To provide an alibi for. To provide an excuse for.
1.Law. the defense by an accused person of having been elsewhere at the time an alleged offense was committed.
2.an excuse, especially to avoid blame.
3.a person used as one's excuse, My sick grandmother was my alibi for missing school.
4.Informal. to give an excuse; offer a defense, to alibi for being late.
5.Informal. to provide an alibi for (someone), He alibied his friend out of a fix.to make or find (one's way) by using alibis, to alibi one's way out of work.
1. (law) a defence by an accused person that he was elsewhere at the time the crime in question was committed the evidence given to prove this
2. (informal) an excuse verb
3. (transitive) to provide with an alibi Word OriginC18, from Latin alibī elsewhere, from alius other + -bī as in ubī whereCollins English Dictionary - Complete & Unabridged 2012 Digital Edition © William Collins Sons & Co. Ltd. 1979, 1986 © HarperCollinsPublishers 1998, 2000, 2003, 2005, 2006, 2007, 2009, 2012 Cite This Source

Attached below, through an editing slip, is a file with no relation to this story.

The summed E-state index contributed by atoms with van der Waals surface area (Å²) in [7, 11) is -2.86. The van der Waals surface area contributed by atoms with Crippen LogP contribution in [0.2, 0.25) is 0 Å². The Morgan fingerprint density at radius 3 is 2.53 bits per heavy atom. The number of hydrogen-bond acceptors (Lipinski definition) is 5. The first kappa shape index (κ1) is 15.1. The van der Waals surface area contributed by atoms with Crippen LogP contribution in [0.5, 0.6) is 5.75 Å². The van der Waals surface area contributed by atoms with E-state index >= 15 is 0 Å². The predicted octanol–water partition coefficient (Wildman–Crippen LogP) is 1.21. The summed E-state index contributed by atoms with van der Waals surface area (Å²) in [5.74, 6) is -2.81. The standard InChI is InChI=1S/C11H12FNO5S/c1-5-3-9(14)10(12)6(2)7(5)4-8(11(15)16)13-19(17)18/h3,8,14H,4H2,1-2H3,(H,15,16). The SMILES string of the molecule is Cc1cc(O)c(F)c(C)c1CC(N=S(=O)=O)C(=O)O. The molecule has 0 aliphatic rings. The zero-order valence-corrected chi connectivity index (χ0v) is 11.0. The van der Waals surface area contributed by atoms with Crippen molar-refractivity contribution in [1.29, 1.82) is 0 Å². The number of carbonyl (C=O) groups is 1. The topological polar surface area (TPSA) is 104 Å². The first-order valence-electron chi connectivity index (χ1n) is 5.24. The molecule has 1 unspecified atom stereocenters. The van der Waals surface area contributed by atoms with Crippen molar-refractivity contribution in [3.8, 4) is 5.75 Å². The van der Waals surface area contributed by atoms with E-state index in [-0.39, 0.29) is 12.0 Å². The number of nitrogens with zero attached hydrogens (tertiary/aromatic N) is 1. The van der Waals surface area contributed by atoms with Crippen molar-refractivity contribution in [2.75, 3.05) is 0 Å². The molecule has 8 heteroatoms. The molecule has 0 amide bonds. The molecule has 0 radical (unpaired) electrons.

1743, "the plea of having been elsewhere when an action took place," from Latin alibi "elsewhere, somewhere else," locative of alius "(an)other" (see alias (adv.)). The weakened sense of "excuse" is attested since 1912, but technically any proof of innocence that doesn't involve being "elsewhere" is an excuse, not an alibi.
Remember, we don't have a reason to suspect this guy's alibi; at least not any reason from the planet earth.
It was a well-known fact that Mrs. O'Hara would never surrender her kitchen to a maid, so the alibi passed as genuine.
If an arrest were made, Wild had a plentiful supply of false evidence at hand to establish his agents' alibi, and he did not hesitate to obtain the conviction, by similar means, of such thieves as refused to recognize his authority.
Learn More about alibi